Second, drawing on appropriate language is equally important.There is a growing and commendable interest in the strengthening of child-protection ‘systems’. While this promotes the interests of children generally, there is, however, a distinct danger that systems-based language may be overly technical and alienating this early on in the game. It may be much more fruitful to discuss the potential child-wellbeing outcomes of protection programming, while picking-up the more jargonistic and challenging issue of ‘systems strengthening’ later on in discussions.

Third, there remain challenging questions over engaging the right constituencies in the debate. For example, how far should child protection actors go in engaging with youth-oriented thinking and practice in order to raise the profile of child protection? A recent event, hosted by ODI in association with the DFID CSO Youth Working group, discussed the case for investing in young people and making their voices count in post-2015 discussions. This work demonstrates clear overlaps and relevance for the child protection agenda. However, in broader debates, there appears to be a lack of clear and constructive dialogue and mutual support between the child-focused and youth-focused development actors, as well as a gap between these, and those working on gender issues. This is nothing new, but may nonetheless prove regrettable in the cold light of 2016.

A final and broader challenge has been furtively raised in child protection circles, and is in fact relevant to all actors looking to promote their agenda in forthcoming post-2015 discussions. Here I humbly defer to the words of Dr. Ian Malcolm (played byJeff Goldblum) in the film Jurassic Park,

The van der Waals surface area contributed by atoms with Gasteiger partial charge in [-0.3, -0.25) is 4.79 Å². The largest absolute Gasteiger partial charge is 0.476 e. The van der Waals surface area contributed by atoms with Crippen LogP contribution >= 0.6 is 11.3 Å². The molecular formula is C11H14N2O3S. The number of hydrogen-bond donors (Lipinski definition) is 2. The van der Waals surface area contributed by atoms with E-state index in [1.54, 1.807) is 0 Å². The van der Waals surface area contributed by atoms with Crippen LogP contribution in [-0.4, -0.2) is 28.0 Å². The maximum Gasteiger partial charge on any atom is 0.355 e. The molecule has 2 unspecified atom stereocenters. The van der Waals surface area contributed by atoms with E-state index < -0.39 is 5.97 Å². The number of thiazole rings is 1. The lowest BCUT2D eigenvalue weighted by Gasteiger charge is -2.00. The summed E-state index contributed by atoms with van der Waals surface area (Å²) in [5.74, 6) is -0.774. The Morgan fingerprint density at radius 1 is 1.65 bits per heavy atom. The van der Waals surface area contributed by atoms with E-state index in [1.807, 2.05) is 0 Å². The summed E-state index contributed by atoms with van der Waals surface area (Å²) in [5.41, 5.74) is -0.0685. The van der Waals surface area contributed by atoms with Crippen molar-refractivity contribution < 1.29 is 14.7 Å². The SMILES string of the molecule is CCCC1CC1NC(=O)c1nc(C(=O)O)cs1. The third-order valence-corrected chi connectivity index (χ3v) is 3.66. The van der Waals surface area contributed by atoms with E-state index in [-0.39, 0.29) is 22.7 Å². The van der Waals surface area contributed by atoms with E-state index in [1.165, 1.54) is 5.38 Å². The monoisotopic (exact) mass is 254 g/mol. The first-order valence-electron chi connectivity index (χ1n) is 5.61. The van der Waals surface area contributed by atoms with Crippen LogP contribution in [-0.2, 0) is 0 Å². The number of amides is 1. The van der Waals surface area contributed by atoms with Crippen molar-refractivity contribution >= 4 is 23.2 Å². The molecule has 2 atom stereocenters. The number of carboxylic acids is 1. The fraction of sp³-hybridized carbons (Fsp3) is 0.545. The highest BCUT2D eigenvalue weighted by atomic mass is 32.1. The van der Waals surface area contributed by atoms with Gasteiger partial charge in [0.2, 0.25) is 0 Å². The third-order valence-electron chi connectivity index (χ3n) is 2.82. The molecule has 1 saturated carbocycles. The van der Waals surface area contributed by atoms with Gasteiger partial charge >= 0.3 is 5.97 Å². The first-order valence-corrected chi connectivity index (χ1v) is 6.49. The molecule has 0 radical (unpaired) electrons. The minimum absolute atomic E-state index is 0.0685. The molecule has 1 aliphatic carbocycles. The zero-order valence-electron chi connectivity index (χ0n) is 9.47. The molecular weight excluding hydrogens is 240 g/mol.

‘but your scientists were so preoccupied with whether or not they could, that they didn't stop to think if they should.’

This refers to the speed and opportunism that characterises any policymaking process, as well as the dangers inherent to such a process. In other words, it is easy to get caught-up in short-term tactics, while foregoing long-term strategies in promoting an agenda. For the child-protection community, and as outlined by a number of authors in a special issue of Development in Practice journal last year, the evidence base on child-protection concepts and interventions is small – but growing. This is important for post-2015 policy goals, but let us not forget that what we do now (and how we do it) will affect the promotion of synergies, coalitions and new child protection interventions down the line. After all, we are still (I would argue) unsure of exactly what works, where, and why, with respect to some areas of child protection. So, while there is still some way to go before child protection is unequivocally recognised in current high-level panel discussions, let us bear in mind that the challenges in this area have a wide orbit, and will require significant further investments in looking at evidence, language and associated actors - both in the next two years, and beyond.